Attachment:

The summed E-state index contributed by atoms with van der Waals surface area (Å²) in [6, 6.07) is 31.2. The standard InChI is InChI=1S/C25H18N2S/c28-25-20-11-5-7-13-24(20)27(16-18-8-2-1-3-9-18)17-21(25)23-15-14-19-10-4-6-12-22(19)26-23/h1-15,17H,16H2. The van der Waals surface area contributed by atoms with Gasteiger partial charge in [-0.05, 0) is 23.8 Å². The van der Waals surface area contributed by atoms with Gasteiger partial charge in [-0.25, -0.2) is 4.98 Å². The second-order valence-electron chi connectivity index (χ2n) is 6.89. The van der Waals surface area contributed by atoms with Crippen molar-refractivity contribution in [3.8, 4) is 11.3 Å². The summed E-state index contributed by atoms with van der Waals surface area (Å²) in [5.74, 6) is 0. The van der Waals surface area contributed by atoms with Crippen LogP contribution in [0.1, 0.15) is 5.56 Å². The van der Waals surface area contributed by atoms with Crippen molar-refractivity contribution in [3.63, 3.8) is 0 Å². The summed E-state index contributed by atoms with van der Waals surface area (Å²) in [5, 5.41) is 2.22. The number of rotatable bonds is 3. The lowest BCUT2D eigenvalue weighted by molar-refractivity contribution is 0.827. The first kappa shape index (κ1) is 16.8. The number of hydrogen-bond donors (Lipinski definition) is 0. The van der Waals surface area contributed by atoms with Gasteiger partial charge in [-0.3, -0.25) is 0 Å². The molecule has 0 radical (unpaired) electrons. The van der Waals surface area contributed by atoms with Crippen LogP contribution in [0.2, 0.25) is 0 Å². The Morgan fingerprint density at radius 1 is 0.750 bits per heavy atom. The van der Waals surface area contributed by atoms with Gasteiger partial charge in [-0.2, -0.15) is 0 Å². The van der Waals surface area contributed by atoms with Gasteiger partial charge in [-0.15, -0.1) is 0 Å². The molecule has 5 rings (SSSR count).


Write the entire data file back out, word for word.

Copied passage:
The summed E-state index contributed by atoms with van der Waals surface area (Å²) in [6, 6.07) is 31.2. The standard InChI is InChI=1S/C25H18N2S/c28-25-20-11-5-7-13-24(20)27(16-18-8-2-1-3-9-18)17-21(25)23-15-14-19-10-4-6-12-22(19)26-23/h1-15,17H,16H2. The van der Waals surface area contributed by atoms with Gasteiger partial charge in [-0.05, 0) is 23.8 Å². The van der Waals surface area contributed by atoms with Gasteiger partial charge in [-0.25, -0.2) is 4.98 Å². The second-order valence-electron chi connectivity index (χ2n) is 6.89. The van der Waals surface area contributed by atoms with Crippen molar-refractivity contribution in [3.8, 4) is 11.3 Å². The summed E-state index contributed by atoms with van der Waals surface area (Å²) in [5.74, 6) is 0. The van der Waals surface area contributed by atoms with Crippen LogP contribution in [0.1, 0.15) is 5.56 Å². The van der Waals surface area contributed by atoms with Crippen molar-refractivity contribution in [3.63, 3.8) is 0 Å². The summed E-state index contributed by atoms with van der Waals surface area (Å²) in [5, 5.41) is 2.22. The number of rotatable bonds is 3. The lowest BCUT2D eigenvalue weighted by molar-refractivity contribution is 0.827. The first kappa shape index (κ1) is 16.8. The number of hydrogen-bond donors (Lipinski definition) is 0. The van der Waals surface area contributed by atoms with Gasteiger partial charge in [-0.3, -0.25) is 0 Å². The molecule has 0 radical (unpaired) electrons. The van der Waals surface area contributed by atoms with Crippen LogP contribution in [0.2, 0.25) is 0 Å². The Morgan fingerprint density at radius 1 is 0.750 bits per heavy atom. The van der Waals surface area contributed by atoms with Gasteiger partial charge in [-0.2, -0.15) is 0 Å². The van der Waals surface area contributed by atoms with Gasteiger partial charge in [-0.15, -0.1) is 0 Å². The molecule has 5 rings (SSSR count).